Journal of Experimental Psychology Human Perception & Performance Impact Factor & Information

Publisher: American Psychological Association, American Psychological Association

Journal description

The Journal of Experimental Psychology: Human Perception and Performance publishes studies on perception, control of action, and related cognitive processes. All sensory modalities and motor systems are within its purview. The focus of the journal is on empirical studies that increase theoretical understanding of human perception and performance, but machine and animal studies that reflect on human capabilities may also be published. Occasional nonempirical reports, called Observations, may also be included. These are theoretical notes, commentary, or criticism on topics pertinent to the Journal's concerns.

Current impact factor: 3.36

Impact Factor Rankings

2015 Impact Factor Available summer 2016
2014 Impact Factor 3.358
2013 Impact Factor 3.105
2012 Impact Factor 2.404
2011 Impact Factor 3.061
2010 Impact Factor 2.785
2009 Impact Factor 3.065
2008 Impact Factor 2.947
2007 Impact Factor 2.58
2006 Impact Factor 2.261
2005 Impact Factor 2.883
2004 Impact Factor 2.529
2003 Impact Factor 2.906
2002 Impact Factor 2.335
2001 Impact Factor 2.498
2000 Impact Factor 2.247
1999 Impact Factor 2.332
1998 Impact Factor 2.406

Impact factor over time

Impact factor

Additional details

5-year impact 3.56
Cited half-life >10.0
Immediacy index 0.58
Eigenfactor 0.01
Article influence 1.35
Website Journal of Experimental Psychology: Human Perception and Performance website
Other titles Journal of experimental psychology. Human perception and performance, Human perception and performance
ISSN 0096-1523
OCLC 2441505
Material type Periodical, Internet resource
Document type Journal / Magazine / Newspaper, Internet Resource

Publisher details

American Psychological Association

  • Pre-print
    • Author can archive a pre-print version
  • Post-print
    • Author can archive a post-print version
  • Conditions
    • Authors' pre-print on a web-site
    • Authors' pre-print must be labeled with date and accompanied with statement that paper has not (yet) been published
    • Copy of authors final peer-reviewed manuscript as accepted for publication
    • Authors' post-print on author's web-site, employers server or institutional repository, after acceptance
    • Publisher copyright and source must be acknowledged
    • Must link to APA journal home page or article DOI
    • Article must include the following statement: 'This article may not exactly replicate the final version published in the APA journal. It is not the copy of record.'
    • Publisher's version/PDF cannot be used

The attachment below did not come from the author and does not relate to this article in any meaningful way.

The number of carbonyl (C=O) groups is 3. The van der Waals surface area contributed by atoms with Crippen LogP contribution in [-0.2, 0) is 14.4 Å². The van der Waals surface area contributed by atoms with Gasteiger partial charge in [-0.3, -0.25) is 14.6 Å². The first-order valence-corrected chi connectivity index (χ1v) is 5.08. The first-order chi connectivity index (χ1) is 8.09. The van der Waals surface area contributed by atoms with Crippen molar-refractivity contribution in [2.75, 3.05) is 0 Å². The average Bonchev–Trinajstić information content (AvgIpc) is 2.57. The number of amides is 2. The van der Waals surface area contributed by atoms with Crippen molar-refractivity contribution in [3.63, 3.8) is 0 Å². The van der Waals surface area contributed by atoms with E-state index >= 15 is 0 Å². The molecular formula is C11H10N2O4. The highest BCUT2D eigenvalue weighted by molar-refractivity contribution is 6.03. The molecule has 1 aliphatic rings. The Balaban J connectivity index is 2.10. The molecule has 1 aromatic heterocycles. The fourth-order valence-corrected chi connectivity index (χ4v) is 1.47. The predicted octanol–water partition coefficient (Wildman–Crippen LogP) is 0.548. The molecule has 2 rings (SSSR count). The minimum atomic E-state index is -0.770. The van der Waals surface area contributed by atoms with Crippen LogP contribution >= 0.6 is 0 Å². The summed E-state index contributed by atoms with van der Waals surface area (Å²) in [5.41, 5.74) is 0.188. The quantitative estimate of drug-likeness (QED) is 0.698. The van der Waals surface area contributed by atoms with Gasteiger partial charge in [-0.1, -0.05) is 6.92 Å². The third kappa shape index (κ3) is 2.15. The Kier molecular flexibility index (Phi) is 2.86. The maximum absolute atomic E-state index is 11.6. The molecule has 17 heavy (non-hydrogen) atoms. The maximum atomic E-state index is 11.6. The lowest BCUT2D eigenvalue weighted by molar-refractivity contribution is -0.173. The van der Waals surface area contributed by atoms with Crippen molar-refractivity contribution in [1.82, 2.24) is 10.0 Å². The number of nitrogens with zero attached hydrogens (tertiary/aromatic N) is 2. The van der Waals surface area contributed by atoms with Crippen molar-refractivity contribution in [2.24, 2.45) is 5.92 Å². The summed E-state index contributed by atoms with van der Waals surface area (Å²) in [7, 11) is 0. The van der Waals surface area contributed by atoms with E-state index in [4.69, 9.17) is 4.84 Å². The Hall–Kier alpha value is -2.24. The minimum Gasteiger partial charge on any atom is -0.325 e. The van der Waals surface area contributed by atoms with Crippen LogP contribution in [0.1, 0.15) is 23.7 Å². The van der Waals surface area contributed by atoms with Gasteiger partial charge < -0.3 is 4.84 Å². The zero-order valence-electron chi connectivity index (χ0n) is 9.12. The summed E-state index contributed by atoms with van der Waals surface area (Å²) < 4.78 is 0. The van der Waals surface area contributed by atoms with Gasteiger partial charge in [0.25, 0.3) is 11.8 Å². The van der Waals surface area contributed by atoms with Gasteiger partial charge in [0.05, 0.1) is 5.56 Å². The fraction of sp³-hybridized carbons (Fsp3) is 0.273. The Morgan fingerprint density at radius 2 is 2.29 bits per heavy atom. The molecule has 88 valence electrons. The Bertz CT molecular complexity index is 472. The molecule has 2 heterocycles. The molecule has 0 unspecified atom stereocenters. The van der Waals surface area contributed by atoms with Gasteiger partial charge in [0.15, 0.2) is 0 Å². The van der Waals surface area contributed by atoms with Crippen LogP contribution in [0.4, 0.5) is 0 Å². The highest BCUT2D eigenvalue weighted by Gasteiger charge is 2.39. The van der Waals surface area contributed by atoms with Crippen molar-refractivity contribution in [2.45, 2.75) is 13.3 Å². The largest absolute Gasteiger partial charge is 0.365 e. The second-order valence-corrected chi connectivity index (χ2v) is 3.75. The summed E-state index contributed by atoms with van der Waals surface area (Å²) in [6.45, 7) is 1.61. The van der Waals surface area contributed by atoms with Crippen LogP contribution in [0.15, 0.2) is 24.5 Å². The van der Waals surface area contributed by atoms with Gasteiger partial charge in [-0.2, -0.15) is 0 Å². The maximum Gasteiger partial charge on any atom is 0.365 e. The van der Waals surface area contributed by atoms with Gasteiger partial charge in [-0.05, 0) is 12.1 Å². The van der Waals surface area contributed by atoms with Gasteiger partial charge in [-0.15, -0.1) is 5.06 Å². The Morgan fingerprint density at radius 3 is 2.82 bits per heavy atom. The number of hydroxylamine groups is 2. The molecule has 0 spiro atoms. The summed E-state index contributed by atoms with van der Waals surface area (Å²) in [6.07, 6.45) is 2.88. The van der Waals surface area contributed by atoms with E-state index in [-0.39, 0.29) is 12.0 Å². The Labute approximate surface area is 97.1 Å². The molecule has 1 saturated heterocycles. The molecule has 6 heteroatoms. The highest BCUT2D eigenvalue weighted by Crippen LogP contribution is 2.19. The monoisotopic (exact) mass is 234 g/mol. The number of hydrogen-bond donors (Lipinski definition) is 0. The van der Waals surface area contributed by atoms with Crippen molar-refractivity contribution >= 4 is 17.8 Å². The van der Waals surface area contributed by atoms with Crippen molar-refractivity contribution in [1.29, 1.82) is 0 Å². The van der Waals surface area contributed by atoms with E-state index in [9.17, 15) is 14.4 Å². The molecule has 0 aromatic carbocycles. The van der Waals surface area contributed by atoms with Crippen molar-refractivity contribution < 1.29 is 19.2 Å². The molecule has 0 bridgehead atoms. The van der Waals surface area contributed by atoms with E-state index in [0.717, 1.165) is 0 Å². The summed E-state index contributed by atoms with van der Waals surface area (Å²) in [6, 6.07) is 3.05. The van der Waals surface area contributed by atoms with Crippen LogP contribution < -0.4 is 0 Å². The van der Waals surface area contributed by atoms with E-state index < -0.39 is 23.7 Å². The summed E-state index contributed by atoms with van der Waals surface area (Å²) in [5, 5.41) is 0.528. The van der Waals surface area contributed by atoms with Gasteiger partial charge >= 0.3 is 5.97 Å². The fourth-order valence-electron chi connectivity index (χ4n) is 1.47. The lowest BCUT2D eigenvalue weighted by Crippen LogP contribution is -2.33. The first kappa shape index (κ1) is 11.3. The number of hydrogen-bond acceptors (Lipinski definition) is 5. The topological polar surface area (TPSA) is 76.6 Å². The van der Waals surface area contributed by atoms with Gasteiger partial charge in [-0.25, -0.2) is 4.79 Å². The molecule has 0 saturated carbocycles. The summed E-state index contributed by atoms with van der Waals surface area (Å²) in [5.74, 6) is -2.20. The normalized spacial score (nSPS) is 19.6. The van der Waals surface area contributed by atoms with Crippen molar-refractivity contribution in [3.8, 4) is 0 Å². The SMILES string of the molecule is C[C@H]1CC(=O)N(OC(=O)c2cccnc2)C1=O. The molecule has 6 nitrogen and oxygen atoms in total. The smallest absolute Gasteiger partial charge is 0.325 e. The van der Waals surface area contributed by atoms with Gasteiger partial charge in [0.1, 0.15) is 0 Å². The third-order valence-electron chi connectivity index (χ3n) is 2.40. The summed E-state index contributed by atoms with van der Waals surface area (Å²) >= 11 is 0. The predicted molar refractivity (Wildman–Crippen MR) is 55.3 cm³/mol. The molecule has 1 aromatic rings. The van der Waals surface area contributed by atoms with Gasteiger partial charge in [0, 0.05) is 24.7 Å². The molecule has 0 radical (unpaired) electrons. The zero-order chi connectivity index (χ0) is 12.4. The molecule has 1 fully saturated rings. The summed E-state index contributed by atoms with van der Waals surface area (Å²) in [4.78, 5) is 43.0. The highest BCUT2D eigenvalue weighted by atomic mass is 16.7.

• APA will submit NIH author articles to PubMed Central, after author completion of form
  • Classification

Publications in this journal

  • [Show abstract] [Hide abstract]
    ABSTRACT: Two experiments explore the role of configural representations in contextual cuing of visual search. Repeating patterns of distractors (contexts) were trained incidentally as predictive of the target location. Training these repeating contexts in consistent configurations led to stronger contextual cuing than when contexts were trained in inconsistent configurations. Computational simulations with an elemental associative learning model of contextual cuing demonstrated that purely elemental representations could not account for the results. However, a configural model of associative learning was able to simulate the ordinal pattern of data.
    Journal of Experimental Psychology Human Perception & Performance 01/2016;
  • [Show abstract] [Hide abstract]
    ABSTRACT: Humans intuitively evaluate their decisions by forming different levels of confidence. Despite being highly correlated, decisional confidence and sensitivity can be differentiated. The computational processes underlying this remain unknown. Here we find that, for visual judgments concerning global direction, signal range has a greater impact on confidence than it does sensitivity. We equated sensitivity for stimuli containing different degrees of directional variability. This failed, however, to equate confidence-participants were less confident when judging more variable signals despite constant sensitivity. When stimuli were instead calibrated to equate confidence, participants were more sensitive when judging more variable signals. Directional range had no impact on an unrelated judgment of brightness, helping to establish that these results cannot be attributed to a simple decisional confound. Our complementary results show that directional sensitivity and decisional confidence rely on independent transformations of sensory input. We propose that confidence will generally be shaped by the range of differently tuned neural mechanisms responsive to input during evidence accumulation, with this having a lesser impact on sensitivity. (PsycINFO Database Record
    Journal of Experimental Psychology Human Perception & Performance 11/2015; DOI:10.1037/xhp0000179
  • [Show abstract] [Hide abstract]
    ABSTRACT: This research explored the relations between the predictability of musical structure, expressive timing in performance, and listeners' perceived musical tension. Studies analyzing the influence of expressive timing on listeners' affective responses have been constrained by the fact that, in most pieces, the notated durations limit performers' interpretive freedom. To circumvent this issue, we focused on the unmeasured prelude, a semi-improvisatory genre without notated durations. In Experiment 1, 12 professional harpsichordists recorded an unmeasured prelude on a harpsichord equipped with a MIDI console. Melodic expectation was assessed using a probabilistic model (IDyOM [Information Dynamics of Music]) whose expectations have been previously shown to match closely those of human listeners. Performance timing information was extracted from the MIDI data using a score-performance matching algorithm. Time-series analyses showed that, in a piece with unspecified note durations, the predictability of melodic structure measurably influenced tempo fluctuations in performance. In Experiment 2, another 10 harpsichordists, 20 nonharpsichordist musicians, and 20 nonmusicians listened to the recordings from Experiment 1 and rated the perceived tension continuously. Granger causality analyses were conducted to investigate predictive relations among melodic expectation, expressive timing, and perceived tension. Although melodic expectation, as modeled by IDyOM, modestly predicted perceived tension for all participant groups, neither of its components, information content or entropy, was Granger causal. In contrast, expressive timing was a strong predictor and was Granger causal. However, because melodic expectation was also predictive of expressive timing, our results outline a complete chain of influence from predictability of melodic structure via expressive performance timing to perceived musical tension. (PsycINFO Database Record